Saturday, August 1, 2015
The Word Works Move from Regional to National
This year The Word Works Washington Prize submissions have come from 47 of the United States, a record for us, and it seemed like a good time to celebrate the steady progress of The Word Works from regional to national organization. In 1981, The Word Works led by Deirdra Baldwin, founding president, while intent on honoring our city of origin (Washington, DC), made a conscious decision to move from a regional to national literary organization.
This was done in 1981 through the establishment of an annual literary competition named The Washington Prize. Initially The Washington Prize operated for seven years as a single-poem contest with an award of $1,000 and publication of the winning poem in a full-page ad in the Poets & Writers newsletter (precursor to the Poets & Writers Magazine).
The first prize was fully funded by a grant from the DC Commission on the Arts and Humanities. When Word Works began planning for this competition, no other prizes offering such a substantial monetary award existed. However, much to Karren Alenier’s surprise was a call for the first Billee Murray Denny Award, which also offered $1,000 for a single poem but no promise of publication. Suffice it to say, Alenier entered the Denny Award and won that prize.
The list of poets (including the state where these poets lived at the time of the award) winning The Washington Prize as a single poem contest is:
1981 Barbara Goldberg, Maryland
1982 Susan Gubernat, New York
1983 Judith Steinbergh, Massachusetts
1984 Lindsay Knowlton, Massachusetts
1985 Enid Shomer, Florida
1986 Renée Ashley, New Jersey
1987 Lisa Ress, Virginia
In 1986, Alenier became the second president of The Word Works during a time when Word Works publications had slowed down. Calling a meeting of the Board of Directors and key volunteers, Alenier, along with J.H. Beall, Barbara Goldberg, Betty Parry, and Robert Sargent helped move The Washington Prize into its next phase. In 1987, Word Works began its Washington Prize imprint by inviting Enid Shomer to submit a book-length manuscript featuring her winning poem “Stalking the Florida Panther.” Also in 1987, we put out a call in Poets & Writers Magazine for book-length manuscripts that would win $1,000 and book publication. The Washington Prize imprint list at this time includes (with state where the poet lived at the time of the award):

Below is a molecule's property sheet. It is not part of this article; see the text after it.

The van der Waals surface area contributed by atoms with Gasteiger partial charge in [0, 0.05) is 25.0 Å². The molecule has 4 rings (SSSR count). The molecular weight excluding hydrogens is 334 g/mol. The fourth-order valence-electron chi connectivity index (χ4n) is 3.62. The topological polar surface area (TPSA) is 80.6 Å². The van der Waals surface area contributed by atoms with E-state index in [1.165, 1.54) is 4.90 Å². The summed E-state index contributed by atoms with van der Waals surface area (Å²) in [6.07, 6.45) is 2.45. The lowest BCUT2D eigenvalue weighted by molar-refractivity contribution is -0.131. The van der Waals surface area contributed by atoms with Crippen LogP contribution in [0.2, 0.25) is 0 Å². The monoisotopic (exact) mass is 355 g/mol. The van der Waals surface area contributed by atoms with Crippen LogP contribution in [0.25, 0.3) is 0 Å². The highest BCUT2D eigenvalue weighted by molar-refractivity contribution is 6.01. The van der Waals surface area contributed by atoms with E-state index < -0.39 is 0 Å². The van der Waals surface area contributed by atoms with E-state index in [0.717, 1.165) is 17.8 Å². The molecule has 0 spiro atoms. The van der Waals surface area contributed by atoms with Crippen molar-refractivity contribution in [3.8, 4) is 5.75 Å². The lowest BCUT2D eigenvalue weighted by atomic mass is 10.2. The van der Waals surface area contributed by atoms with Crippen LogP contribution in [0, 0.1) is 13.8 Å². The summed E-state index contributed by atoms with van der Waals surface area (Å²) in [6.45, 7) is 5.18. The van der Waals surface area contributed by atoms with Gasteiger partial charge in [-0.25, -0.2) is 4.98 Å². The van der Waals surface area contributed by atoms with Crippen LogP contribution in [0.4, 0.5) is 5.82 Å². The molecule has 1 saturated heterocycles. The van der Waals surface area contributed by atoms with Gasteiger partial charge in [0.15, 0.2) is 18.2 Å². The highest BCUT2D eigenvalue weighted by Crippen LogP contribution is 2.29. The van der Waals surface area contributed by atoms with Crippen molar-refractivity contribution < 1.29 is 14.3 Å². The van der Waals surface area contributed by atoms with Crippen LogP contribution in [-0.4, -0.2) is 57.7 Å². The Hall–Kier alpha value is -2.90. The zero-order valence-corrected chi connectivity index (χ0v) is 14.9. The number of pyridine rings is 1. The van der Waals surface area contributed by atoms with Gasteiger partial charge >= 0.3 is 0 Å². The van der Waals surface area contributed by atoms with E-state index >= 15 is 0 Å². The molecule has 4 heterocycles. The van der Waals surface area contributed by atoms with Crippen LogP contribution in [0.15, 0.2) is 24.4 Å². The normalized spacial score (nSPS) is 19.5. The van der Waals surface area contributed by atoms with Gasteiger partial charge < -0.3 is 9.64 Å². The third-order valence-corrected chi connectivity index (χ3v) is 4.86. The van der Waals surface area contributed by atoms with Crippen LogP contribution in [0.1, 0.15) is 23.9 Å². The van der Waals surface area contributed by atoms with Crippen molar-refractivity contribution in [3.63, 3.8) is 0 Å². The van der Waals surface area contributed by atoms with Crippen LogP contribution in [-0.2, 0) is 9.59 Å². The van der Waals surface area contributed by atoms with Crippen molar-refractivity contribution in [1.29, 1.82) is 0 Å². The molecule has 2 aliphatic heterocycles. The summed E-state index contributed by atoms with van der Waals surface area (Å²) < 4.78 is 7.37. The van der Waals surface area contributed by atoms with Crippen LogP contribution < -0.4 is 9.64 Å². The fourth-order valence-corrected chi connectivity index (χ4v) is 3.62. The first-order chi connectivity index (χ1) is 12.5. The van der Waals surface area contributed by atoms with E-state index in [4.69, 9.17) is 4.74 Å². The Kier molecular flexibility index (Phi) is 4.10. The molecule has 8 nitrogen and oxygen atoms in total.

1987 Enid Shomer of Florida for Stalking the Florida Panther
1987 Christopher Bursk of Pennsylvania for The Way Water Rubs Stone
1989 John Bradley of Illinois for Love-In-Idleness
1990 Barbara Moore of New York for Farewell to the Body
1991 Elaine Magarrell of Washington, DC for Blameless Lives
1992 Nancy White of New York for Sun, Moon, Salt
1993 Fred Marchant of Massachusetts for Tipping Point
1994 Jay Rogoff for of New York The Cutoff
1995 Linda Lee Harper of Georgia for Toward Desire
1996 George Young of Colorado for Spinoza's Mouse
1997 Ann Rae Jonas of Massachusetts for A Diamond Is Hard But Not Tough
1998 Nathalie F. Anderson of Pennsylvania for Following Fred Astaire
1999 Peter Blair of Virginia for Last Heat
2000 Charlotte Gould Warren of Washington for Gandhi's Lap
2001 Michael Atkinson of New York for One Hundred Children Waiting for a Train
2002 Miles Waggener of Arizona for Phoenix Suites
2003 Ron Mohring of Pennsylvania for Survivable World
2004 Carrie Bennett of Virginia for Biography of Water
2005 Richard Lyons of Tennessee for Fleur Carnivore
2006 John Surowiecki of Connecticut for The Hat City after Men Stopped Wearing Hats
2007 Prartho Sereno of California for Call from Paris
2008 Richard Carr of Minnesota for Ace
2009 Frannie Lindsay of Massachusetts for Mayweed
2010 Brad Richard of Louisiana for Motion Studies
2011 Mike White of Utah for How to Make a Bird with Two Hands
2012 B. K. Fischer of New York for St. Rage's Vault
2013 Molly Bashaw of Vermont/Germany for The Whole Field Still Moving Inside It
2014 Jamison Crabtree of Nevada for rel[am]ent
Statistically in 35 years, The Washington Prize has been awarded to 35 poets (20 women and 15 men), living or based at the time of the award, in 21 states or the District of Columbia. This represents 44 percent of the 50 United States and the District of Columbia. States with more than one Washington Prize winner include New York (6), Massachusetts (5), Pennsylvania (3), and Virginia (3). We attribute this preponderance of East Coast winners to our advertising in Poets & Writers Magazine, but as we have expanded our base of operation (our current president Nancy White lives in upstate New York, vice-president Rebecca Kutzer-Rice lives in Brooklyn, other Board members live in Maryland and Virginia) and purview (annually since 2009 we have exhibited at the Association of Writers & Writing Programs (AWP) Book fair, we have been able to attract submissions from other regional areas of the US.
The Washington Prize is open to Canadian poets writing in English. To date, we have awarded one prize to Canadian Mike White who lives and teaches in Utah. The Prize has always been open to Americans living abroad. In 2013, we awarded Molly Bashaw, who maintains her American anchor in Vermont, but lives in Germany. Still, we urge our authors to stay connected to The Word Works by giving readings in our venues, report on their successes, and volunteer for our projects, which includes reading for The Washington Prize.
While we continue to work on reaching out to North American writers writing in English, we believe we have been faithful to our goal of publishing outstanding contemporary poetry while moving from a regional publishing house sponsoring public literary programs to one that is robustly national.